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Scientific Reports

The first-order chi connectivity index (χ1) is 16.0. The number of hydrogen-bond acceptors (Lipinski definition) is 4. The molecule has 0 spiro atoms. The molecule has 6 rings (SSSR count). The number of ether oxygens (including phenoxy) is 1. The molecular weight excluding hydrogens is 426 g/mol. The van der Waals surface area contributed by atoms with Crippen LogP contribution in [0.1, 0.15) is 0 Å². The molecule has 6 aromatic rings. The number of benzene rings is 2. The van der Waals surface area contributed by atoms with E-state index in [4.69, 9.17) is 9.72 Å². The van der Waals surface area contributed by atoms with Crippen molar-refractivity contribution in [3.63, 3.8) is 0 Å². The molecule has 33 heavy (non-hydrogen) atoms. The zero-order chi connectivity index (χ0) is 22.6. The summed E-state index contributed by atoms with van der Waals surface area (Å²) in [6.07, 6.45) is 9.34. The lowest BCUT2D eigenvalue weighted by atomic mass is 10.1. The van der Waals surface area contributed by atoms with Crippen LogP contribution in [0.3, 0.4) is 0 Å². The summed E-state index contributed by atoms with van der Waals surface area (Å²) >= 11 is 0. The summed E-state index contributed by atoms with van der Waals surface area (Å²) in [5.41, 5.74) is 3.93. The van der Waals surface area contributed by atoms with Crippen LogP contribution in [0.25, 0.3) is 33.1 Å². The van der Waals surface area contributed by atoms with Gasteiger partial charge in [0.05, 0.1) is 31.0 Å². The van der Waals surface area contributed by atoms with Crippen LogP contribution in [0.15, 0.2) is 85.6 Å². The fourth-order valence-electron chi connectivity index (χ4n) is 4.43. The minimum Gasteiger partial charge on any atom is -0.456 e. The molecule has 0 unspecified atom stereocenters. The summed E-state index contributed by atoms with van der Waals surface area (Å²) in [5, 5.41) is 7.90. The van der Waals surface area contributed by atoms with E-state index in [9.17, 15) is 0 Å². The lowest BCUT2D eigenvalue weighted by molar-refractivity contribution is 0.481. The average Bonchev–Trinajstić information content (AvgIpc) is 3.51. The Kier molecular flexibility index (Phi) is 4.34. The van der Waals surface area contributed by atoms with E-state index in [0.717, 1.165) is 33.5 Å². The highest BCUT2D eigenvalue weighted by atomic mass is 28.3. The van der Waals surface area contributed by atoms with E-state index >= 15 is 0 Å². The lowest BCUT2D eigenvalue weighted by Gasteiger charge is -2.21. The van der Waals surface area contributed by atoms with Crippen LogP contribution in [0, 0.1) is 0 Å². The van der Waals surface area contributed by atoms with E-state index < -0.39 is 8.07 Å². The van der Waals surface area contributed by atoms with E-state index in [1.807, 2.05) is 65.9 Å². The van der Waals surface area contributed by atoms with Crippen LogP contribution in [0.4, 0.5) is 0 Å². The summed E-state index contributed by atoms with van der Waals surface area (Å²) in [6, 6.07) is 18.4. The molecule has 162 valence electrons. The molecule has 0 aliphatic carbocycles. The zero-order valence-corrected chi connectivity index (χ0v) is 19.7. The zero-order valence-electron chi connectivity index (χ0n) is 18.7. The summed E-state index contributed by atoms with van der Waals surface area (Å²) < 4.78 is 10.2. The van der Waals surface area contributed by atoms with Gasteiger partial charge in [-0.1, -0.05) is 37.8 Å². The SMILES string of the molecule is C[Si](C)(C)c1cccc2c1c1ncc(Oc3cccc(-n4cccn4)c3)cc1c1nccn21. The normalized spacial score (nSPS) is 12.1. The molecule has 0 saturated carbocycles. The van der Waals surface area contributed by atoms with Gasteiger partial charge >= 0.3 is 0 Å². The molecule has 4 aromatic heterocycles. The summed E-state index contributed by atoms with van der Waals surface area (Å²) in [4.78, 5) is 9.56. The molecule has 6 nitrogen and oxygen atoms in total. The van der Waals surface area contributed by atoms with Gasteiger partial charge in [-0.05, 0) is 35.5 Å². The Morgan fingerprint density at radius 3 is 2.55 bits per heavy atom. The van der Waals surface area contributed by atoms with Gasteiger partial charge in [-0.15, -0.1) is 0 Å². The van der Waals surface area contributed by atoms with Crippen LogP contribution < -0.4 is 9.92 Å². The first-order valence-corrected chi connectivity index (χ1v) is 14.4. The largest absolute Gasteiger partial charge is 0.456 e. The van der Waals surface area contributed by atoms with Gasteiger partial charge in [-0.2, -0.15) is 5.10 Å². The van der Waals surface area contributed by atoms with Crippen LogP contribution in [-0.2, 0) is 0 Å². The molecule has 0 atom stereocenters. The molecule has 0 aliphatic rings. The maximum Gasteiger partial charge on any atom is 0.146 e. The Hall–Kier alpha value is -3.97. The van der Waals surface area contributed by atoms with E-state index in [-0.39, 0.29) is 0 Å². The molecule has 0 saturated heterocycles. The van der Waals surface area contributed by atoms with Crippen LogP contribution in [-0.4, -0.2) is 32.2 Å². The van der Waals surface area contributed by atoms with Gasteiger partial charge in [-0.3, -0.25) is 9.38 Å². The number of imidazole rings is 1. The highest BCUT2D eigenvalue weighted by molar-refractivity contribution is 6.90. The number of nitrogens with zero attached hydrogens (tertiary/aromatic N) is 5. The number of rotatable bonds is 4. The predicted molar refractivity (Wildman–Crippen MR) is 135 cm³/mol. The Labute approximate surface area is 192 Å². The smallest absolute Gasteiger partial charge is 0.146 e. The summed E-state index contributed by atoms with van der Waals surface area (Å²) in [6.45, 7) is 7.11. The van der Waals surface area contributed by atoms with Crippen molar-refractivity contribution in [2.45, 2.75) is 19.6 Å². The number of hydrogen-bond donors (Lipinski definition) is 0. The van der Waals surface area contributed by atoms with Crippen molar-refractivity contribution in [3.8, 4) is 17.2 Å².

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Fluctuating background sounds facilitate speech intelligibility by providing speech ‘glimpses’ (masking release). Older adults benefit less from glimpses, but masking release is typically investigated using isolated sentences. Recent work indicates that using engaging, continuous speech materials (e.g., spoken stories) may qualitatively alter speech-in-noise listening. Moreover, neural sensitivity to different amplitude envelope profiles (ramped, damped) changes with age, but whether this affects speech listening is unknown. In three online experiments, we investigate how masking release in younger and older adults differs for masked sentences and stories, and how speech intelligibility varies with masker amplitude profile. Intelligibility was generally greater for damped than ramped maskers. Masking release was reduced in older relative to younger adults for disconnected sentences, and stories with a randomized sentence order. Critically, when listening to stories with an engaging and coherent narrative, older adults demonstrated equal or greater masking release compared to younger adults. Older adults thus appear to benefit from ‘glimpses’ as much as, or more than, younger adults when the speech they are listening to follows a coherent topical thread. Our results highlight the importance of cognitive and motivational factors for speech understanding, and suggest that previous work may have underestimated speech-listening abilities in older adults.